With a tiny bit of creativity and effort — and perhaps by accident — I’ve stumbled across an excellent way to teach your baby the value of saving money. Not only that, I’ve figured out a way to make it a fun family experience.
The benefits of this incredibly simple plan will reap all sorts of delight for you and your child. It will teach them that saving money is fun; it allows the parent to spend some very close and enjoyable times with their child, thereby building communication, love, and memories; it also helps the parent to teach the child about numbers and how to count; it helps to teach your child how to speak; and it help your child’s motor-sensory reflexes. All this from dropping coins in a plastic bottle! What better way to help your child create a positive self-image and security all the while building a habit that will help them throughout their life.
What you’ll need to do:
It’s best to start off when your child is about 18 months old. At this time, they are just getting interested in pushing buttons and putting blocks, etc, into holes. Kids find this action of pushing, or inserting, followed by a tinkle or clanking sound to be so fascinating and fun.
Get yourself a Piggy Bank. Now, just any Piggy Bank just won’t do. Buy one of those clear see-through types so that your child can see for themselves as the money accumulates. Then, make an effort everyday to save some pennies, nickels, dimes, and quarters. Every night when you come home from work or shopping, put the coins on your dresser until you have about 15—20 of them. Try not to put out too many coins for your child at once because he may get bored. Watch for this, and if he does get bored, quickly put the rest of the coins in the Piggy Bank yourself. Keep in mind that a key to this exercise being successful is that it must be kept interesting and fun.
Present the Piggy Bank to your child as a present. Kids love that. When presenting the bank to the child make sure you say, "Who wants to save money?" Have mommy and daddy say, "I do!" and everyone sits with baby on the floor and watches the baby as he puts the coins into the bank. With every coin successfully inserted, applause is always appreciated by the child. Gently help the child with inserting the coins as their fingers may not get the hang of it right off the bat. Later on, when the child is about 2-years-old, the applause can be saved for after all the coins are inserted.
(When your child gets the hang of saying "I do!" expand upon it by using everyday expressions like, "Who wants to go shopping?" Or; "Who wants to go to see Grandma?" Then begin teaching him the difference between "I do" and "I am" — for example: "Who wants to go and eat?" and "Who is hungry?")
When all the coins are inserted into the bank, everyone should praise and applaud the child for being so smart and give him hugs. Taking photos of the child holding the bank is also good for memories.
Make sure that after each session of putting money in the bank that the child washes their hands with mommy or daddy. This is an important part of teaching a habit that is beneficial for their entire lives.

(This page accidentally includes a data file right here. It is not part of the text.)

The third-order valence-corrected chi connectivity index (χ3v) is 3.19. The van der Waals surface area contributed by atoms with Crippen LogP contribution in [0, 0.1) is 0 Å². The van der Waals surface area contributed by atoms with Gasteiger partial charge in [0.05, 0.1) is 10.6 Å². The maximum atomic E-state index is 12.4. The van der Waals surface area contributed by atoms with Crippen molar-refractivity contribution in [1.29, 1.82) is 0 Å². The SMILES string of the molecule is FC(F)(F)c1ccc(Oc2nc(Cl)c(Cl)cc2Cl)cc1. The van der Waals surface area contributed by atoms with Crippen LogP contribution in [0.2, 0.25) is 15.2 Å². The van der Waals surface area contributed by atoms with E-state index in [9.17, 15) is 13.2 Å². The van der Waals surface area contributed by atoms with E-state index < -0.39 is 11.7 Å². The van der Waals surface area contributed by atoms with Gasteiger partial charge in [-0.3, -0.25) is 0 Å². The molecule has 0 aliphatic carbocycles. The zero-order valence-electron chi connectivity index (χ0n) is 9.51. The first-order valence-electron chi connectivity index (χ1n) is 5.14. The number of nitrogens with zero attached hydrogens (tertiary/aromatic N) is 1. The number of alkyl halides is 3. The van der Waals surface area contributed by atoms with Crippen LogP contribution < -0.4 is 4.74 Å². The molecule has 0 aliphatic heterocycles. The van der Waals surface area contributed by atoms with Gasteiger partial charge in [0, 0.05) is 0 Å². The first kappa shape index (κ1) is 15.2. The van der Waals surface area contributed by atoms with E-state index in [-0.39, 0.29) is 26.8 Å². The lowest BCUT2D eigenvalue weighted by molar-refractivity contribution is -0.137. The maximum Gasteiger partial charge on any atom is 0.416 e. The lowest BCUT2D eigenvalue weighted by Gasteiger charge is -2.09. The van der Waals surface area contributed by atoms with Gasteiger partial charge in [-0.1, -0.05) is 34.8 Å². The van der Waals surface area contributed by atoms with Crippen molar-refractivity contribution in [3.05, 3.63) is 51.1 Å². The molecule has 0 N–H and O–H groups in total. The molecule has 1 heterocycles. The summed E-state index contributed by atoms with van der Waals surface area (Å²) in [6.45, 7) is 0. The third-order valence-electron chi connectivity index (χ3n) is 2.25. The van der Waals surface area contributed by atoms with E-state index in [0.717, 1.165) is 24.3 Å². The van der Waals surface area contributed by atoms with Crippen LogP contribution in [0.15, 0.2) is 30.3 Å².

Continue this practice over the next several months with your baby adding in bits of conversation and words like, "This is one penny"; "Put the one penny in the bank." Whenever you bring out a group of coins, show your child which ones are "ones" (penny), which ones are "fives", "tens" and so forth.
By about 20 months, your child should be able to count to 10. Lay out ten pennies and count them together with your child. Be creative; play games. Ask your child, for example, "Okay, pick up a five and put it in the bank." As the Piggy Bank begins to fill up, make sure you show your child their progress and just how close to the top of the bank they are getting. Of course, allow your child to play with the Piggy Bank. Be careful when the bank starts to get heavy, your child might drop it on their toes. Ouch!
After this fun and enjoyable time with mom and dad is reinforced repeatedly over and over through your child’s development years, they will see that saving money is a good way to spend a quiet, lovingly close time with their two favorite people in the world (mom and dad) learning and sharing their love. When the Piggy Bank gets full, take your child to the real bank and help them to set up their very own savings account. Explain what is going on at the bank and make it a fun "day trip" with mom and dad. Tell the bank clerk that this is your child’s very own first savings account. Most banks will give your child a balloon or a toy or a fun sticker (kid’s love stickers). Make sure you show the bank book to your child and say, "This is yours!"
Then when you get home, start all over again.
If you do this, 2—3 times a week, then you will surely see just how much your child’s eyes light up for joy whenever you, with a handful of coins, walk into the living room and say, "Who wants to save money?"
What better way to teach your child, show your love, and give them a head-start on life that will help them forever, and all for just pennies a day? Another plus is that you just know that the habit will become ingrained and they will do the same for your grandchildren.
"Who wants to save money?"
Mike (in Tokyo) Rogers [send him mail] was born and raised in the USA and moved to Japan in 1984. He has the distinction of being fired from every FM radio station in Tokyo — one of them three times. His first book, Schizophrenic in Japan, is now on sale.